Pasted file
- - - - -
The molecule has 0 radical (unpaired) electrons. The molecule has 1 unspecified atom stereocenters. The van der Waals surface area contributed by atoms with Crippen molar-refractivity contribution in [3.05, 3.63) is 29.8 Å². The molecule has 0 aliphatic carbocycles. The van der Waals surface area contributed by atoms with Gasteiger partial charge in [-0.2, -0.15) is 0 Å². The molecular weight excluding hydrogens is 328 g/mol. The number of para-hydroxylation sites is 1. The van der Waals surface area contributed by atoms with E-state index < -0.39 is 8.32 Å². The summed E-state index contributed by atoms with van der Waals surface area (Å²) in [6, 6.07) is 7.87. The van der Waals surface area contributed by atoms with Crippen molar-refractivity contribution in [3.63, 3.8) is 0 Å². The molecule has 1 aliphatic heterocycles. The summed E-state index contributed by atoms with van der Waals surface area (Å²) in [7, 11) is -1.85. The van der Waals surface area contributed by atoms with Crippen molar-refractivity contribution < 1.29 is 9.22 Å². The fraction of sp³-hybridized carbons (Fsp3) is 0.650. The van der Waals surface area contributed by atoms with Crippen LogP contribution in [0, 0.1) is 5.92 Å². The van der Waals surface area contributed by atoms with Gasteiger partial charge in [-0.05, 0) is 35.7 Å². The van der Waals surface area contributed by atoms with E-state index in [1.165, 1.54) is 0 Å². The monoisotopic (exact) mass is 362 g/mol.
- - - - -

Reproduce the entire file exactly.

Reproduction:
The molecule has 0 radical (unpaired) electrons. The molecule has 1 unspecified atom stereocenters. The van der Waals surface area contributed by atoms with Crippen molar-refractivity contribution in [3.05, 3.63) is 29.8 Å². The molecule has 0 aliphatic carbocycles. The van der Waals surface area contributed by atoms with Gasteiger partial charge in [-0.2, -0.15) is 0 Å². The molecular weight excluding hydrogens is 328 g/mol. The number of para-hydroxylation sites is 1. The van der Waals surface area contributed by atoms with E-state index < -0.39 is 8.32 Å². The summed E-state index contributed by atoms with van der Waals surface area (Å²) in [6, 6.07) is 7.87. The van der Waals surface area contributed by atoms with Crippen molar-refractivity contribution in [3.63, 3.8) is 0 Å². The molecule has 1 aliphatic heterocycles. The summed E-state index contributed by atoms with van der Waals surface area (Å²) in [7, 11) is -1.85. The van der Waals surface area contributed by atoms with Crippen molar-refractivity contribution < 1.29 is 9.22 Å². The fraction of sp³-hybridized carbons (Fsp3) is 0.650. The van der Waals surface area contributed by atoms with Crippen LogP contribution in [0, 0.1) is 5.92 Å². The van der Waals surface area contributed by atoms with Gasteiger partial charge in [-0.05, 0) is 35.7 Å². The van der Waals surface area contributed by atoms with E-state index in [1.165, 1.54) is 0 Å². The monoisotopic (exact) mass is 362 g/mol.